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http://news.bbc.co.uk/1/hi/england/manchester/6987993.stm

Asbos questioned by police chief

A police chief from Greater Manchester has hit out at Anti Social Behaviour Orders (Asbo), claiming they could create crime rather than reduce it.

Chf Supt Neil Wain claims offenders with Asbos are given little support to stop them offending.

In a book he added Asbo conditions that ban people from contact with friends or entering certain areas can leave them isolated and more likely to offend.

Greater Manchester Police said these were Chf Supt Wain's personal views.

He has written the book as part of his masters degree in criminology.

Chf Supt Wain, who is divisional commander of Stockport, said youngsters who are given Asbos suffer from being named and shamed and instead should get more help to stop their offending.

"What I'm not saying is that we should do away with Asbos, what I am saying is there should be a much more balanced, tiered approach," he said.

"I'm not advocating any sort of soft approach. Under the right circumstances, it is right to use these orders.

"One of my concerns is the possibility that Asbos may lead to a longer criminal career.

"Maybe we should examine issues around the orders, conditions and the amount of support and different routes we take before we get there."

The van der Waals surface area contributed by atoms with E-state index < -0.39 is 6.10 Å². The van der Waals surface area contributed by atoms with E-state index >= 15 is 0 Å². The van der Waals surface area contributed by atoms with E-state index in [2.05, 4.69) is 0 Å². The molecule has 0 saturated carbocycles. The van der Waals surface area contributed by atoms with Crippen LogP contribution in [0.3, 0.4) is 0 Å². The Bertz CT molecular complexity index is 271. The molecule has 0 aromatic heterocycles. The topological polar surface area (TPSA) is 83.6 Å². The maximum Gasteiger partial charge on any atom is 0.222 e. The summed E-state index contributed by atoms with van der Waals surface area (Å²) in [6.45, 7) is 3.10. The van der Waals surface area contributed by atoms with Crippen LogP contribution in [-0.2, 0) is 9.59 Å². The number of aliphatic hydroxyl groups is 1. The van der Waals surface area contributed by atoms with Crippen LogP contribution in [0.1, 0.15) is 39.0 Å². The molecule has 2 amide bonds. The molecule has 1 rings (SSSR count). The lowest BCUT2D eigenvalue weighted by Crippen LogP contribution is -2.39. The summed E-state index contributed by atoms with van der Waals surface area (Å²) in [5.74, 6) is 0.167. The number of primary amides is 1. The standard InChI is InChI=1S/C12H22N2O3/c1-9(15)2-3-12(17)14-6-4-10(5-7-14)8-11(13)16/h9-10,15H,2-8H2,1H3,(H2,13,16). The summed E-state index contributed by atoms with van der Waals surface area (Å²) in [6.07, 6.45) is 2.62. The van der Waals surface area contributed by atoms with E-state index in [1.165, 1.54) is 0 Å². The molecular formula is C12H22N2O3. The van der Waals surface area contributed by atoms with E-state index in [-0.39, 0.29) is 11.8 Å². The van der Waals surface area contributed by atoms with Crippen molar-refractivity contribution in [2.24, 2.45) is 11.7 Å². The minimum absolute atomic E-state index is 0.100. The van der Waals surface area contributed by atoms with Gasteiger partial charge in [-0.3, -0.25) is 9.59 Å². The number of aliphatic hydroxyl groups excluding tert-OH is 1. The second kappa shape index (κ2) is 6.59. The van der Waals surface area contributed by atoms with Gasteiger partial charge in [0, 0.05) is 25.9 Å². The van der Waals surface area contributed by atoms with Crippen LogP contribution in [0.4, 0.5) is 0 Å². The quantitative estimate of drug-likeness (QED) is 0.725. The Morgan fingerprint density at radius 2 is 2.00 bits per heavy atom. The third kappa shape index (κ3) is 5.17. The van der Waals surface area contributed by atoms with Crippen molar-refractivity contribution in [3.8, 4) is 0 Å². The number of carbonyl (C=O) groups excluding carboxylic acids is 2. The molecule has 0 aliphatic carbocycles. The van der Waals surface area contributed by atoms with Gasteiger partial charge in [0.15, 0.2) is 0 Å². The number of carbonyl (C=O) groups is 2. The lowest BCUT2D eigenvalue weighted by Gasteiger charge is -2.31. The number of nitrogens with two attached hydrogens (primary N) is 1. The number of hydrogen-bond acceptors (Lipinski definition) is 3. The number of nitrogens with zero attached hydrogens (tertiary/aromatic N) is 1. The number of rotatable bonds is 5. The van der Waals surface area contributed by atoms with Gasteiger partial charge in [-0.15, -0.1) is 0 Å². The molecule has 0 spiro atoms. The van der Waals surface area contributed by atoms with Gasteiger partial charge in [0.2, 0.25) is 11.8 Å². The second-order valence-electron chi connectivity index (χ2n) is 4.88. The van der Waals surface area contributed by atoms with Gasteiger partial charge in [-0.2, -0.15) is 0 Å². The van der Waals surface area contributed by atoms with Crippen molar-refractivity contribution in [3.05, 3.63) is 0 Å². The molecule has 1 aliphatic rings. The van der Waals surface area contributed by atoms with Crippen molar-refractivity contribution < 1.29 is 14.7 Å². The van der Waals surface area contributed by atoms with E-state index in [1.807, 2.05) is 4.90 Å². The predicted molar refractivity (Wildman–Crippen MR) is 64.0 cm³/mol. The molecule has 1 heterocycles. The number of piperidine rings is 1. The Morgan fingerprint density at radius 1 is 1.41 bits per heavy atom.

The government has said Asbos have helped crack down on yobs wreaking havoc in some neighbourhoods, as breaking the terms of an order means offenders can be sent straight to jail.

Chf Supt Wain says he advocates a tough approach where necessary with Asbos still having a role to play, but they can fail to prevent crime, which he argues is back by evidence in official statistics that show most orders are breached.

'Personal project'

He interviewed 22 people with Asbos for research on his book, although this did not include victims of anti-social behaviour.

His views come after Manchester City Council handed out more Asbos than any other local authority in the UK.

As of June this year, there were 1,259 active Asbos in the Greater Manchester Police area, and a total of 9,853 issued in England and Wales, according to Home Office figures.

Assistant Chief Constable Dave Thompson, from Greater Manchester Police said: "It is important to stress that this is a personal project and the book does not represent the views of GMP."

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